Shoot for originality
We all know that constant advances in technology have impacted the lifestyle of everyone with access and simple tasks just getting easier and easier. We can check exactly how many miles we can drive before our gas supply is completely depleted, we can submit our class assignments from the comfort of our beds and we can arrange a rendezvous with an old friend in a matter of minutes. Technology eliminated the hassle of many mundane activities, especially how we document our lives.
Society was quick to jump on the digital photography bandwagon. We shelved our 35mm cameras without hesitation and ran to the nearest department store for one of these newfangled camera devices. Ever since, the need to have a visual souvenir of every event in one's life has gone up on the list of priorities, regardless of age.
Our generation in particular was raised with digital cameras in hand. The device is a well-appreciated shift from the draining drop-off and pick-up process at a 24-hour photo. It is an even more appreciated shift from dealing with expensive chemicals and waits in the dark room. Though there is a significant amount of individuals who can't just abandon their film cameras because they love the feel and permanence of prints, most have moved on and forgotten the slow, and sometimes, unreliable process.
I cannot even give you an estimate of how many times I've been asked to please upload the photos from Event X to Facebook so that friends Y and Z can have a new default photo as soon as possible. Even as the person who is usually behind the viewfinder, I've been on the other side of this exchange more than I'd like to admit. Online platforms like Facebook and Flickr have not only increased the audience of any individual's personal photos, but also opened up our private lives to the world and created a permanent entertainment aspect of online life.
In the same way anyone can be a "journalist" as an online blog author, anyone can be a photographer because of the increasing accessibility to digital camera technology. Digital single-lens reflex cameras, or DSLRs are becoming more affordable and user-friendly, so that the production of "professional quality" photographs is possible for anyone who can get his hands on one. Even the standard point-and-shoot camera, the very affordable and portable device most people own, can produce quality images that can be enlarged and manipulated by anyone with access to a computer.
Some of our favorite features include the ability to review our photos instantly and store hundreds and hundreds per event. No one really has to be cautious with their shooting because we can simply delete all the undesirable photographs as quickly as we took them. It's a luxury we've grown to take for granted, but a feature that has affected the overall quality of photographs.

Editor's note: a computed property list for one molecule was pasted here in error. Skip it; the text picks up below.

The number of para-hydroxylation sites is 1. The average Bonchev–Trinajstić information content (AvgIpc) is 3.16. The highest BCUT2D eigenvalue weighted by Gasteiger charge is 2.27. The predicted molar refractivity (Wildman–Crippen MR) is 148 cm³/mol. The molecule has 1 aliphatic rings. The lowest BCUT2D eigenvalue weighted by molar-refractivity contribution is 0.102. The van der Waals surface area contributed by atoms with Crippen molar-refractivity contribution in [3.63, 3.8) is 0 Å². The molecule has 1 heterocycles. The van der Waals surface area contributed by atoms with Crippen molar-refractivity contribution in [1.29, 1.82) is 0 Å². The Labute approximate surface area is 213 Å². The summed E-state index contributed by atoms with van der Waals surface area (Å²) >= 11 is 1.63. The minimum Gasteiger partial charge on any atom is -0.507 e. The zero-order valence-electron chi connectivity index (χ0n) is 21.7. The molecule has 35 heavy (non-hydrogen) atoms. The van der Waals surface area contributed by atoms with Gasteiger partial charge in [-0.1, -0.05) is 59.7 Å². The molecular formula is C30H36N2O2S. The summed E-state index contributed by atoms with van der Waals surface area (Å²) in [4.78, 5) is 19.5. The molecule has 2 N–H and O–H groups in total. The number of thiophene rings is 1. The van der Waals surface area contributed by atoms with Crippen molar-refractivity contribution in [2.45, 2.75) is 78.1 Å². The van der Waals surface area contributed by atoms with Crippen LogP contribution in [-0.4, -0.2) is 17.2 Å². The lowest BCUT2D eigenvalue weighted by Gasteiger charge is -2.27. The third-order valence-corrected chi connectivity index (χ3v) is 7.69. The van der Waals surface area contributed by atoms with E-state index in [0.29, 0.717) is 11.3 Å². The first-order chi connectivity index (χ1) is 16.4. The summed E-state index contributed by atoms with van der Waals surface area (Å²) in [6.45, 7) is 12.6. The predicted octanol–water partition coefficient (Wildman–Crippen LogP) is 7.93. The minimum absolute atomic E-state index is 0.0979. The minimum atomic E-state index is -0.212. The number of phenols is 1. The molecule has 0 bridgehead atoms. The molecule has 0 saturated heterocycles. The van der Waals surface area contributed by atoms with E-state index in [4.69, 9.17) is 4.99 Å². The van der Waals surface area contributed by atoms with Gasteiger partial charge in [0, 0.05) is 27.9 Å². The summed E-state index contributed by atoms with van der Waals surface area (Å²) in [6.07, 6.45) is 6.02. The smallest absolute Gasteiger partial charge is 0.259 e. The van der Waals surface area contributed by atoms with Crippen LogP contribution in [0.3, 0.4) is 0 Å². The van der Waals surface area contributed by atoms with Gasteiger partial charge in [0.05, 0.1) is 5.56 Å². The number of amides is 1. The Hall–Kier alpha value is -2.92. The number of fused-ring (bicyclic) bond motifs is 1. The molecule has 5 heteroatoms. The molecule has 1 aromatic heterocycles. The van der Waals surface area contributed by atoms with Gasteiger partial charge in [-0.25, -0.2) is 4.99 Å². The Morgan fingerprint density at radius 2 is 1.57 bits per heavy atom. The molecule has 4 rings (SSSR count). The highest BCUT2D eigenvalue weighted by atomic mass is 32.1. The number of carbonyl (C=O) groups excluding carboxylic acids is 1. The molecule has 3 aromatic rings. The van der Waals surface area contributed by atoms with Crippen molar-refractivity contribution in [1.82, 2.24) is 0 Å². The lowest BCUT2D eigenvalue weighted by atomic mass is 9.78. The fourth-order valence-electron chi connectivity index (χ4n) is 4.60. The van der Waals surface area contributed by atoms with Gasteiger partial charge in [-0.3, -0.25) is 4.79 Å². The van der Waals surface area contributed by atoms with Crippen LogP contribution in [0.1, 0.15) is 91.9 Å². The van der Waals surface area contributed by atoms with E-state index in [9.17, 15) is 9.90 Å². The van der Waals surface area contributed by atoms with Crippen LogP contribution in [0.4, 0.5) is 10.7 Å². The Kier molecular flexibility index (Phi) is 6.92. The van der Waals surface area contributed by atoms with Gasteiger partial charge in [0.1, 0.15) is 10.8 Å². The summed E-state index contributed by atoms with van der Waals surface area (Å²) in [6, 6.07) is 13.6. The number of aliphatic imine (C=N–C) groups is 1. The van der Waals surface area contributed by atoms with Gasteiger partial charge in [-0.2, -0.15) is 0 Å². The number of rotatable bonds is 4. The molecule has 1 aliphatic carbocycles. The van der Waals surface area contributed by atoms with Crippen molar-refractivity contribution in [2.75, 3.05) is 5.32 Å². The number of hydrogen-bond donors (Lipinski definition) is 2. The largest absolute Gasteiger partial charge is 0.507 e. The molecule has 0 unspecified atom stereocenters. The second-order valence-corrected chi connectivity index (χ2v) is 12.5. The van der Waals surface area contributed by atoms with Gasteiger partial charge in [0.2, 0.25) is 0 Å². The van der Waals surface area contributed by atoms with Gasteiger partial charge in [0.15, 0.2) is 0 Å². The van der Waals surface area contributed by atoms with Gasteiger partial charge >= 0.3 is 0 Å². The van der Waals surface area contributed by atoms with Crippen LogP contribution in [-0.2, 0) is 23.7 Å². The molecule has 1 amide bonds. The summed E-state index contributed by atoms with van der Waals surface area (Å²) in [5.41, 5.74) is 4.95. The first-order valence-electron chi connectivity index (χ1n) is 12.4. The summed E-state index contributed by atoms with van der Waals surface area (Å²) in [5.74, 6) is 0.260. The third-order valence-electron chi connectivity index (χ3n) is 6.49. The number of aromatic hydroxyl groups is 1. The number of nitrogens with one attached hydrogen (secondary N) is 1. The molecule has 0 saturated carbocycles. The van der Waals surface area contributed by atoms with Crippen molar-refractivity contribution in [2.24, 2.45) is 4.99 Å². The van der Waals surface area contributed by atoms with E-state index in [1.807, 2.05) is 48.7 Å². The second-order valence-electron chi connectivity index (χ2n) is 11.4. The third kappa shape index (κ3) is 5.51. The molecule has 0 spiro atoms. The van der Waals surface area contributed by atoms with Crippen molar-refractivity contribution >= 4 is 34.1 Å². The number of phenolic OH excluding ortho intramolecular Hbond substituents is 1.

Even with this well-established technology, updates are still constantly coming up in the market. Newer cameras have improved sensors, greater pixel density and capacity, better low-light sensitivity and a greater dynamic range. Each update is the opportunity to own a product that can produce higher resolution photos. With a few hundred dollars, anyone can take aesthetically pleasing photographs.
Unfortunately, this puts the pressure on serious photographers and those who consider themselves a little more tech-savvy. The standards have been raised because the public needs to be able to see the difference between someone who just picked up a camera and someone who knows what he's doing. What separates the average guy and a good photographer lies in the more technical and creative aspects of shooting. If you aren't shooting just for the sake of documenting your events for your family or friends, there are different audiences a photographer must cater to. Critics are not easy to impress. Sorry, but your strawberry still life or heart-shaped bokeh might not cut it for publication.
The photography field is changing just as quickly as many other fields are in our digital media age. Though the bar has been raised, aspiring photographers should not be discouraged. The field might be changing, but it is, more importantly, growing. Whether you are an artist or a photojournalist, there will always be room for anyone to make their mark. It's true that it is easy for one's work to get buried underneath a pool of images, but with the right stuff, photographs can stand out.
Jovelle Abbey Tamayo is a School of Arts and Sciences sophomore majoring in economics and political science. She is the photo editor at The Daily Targum.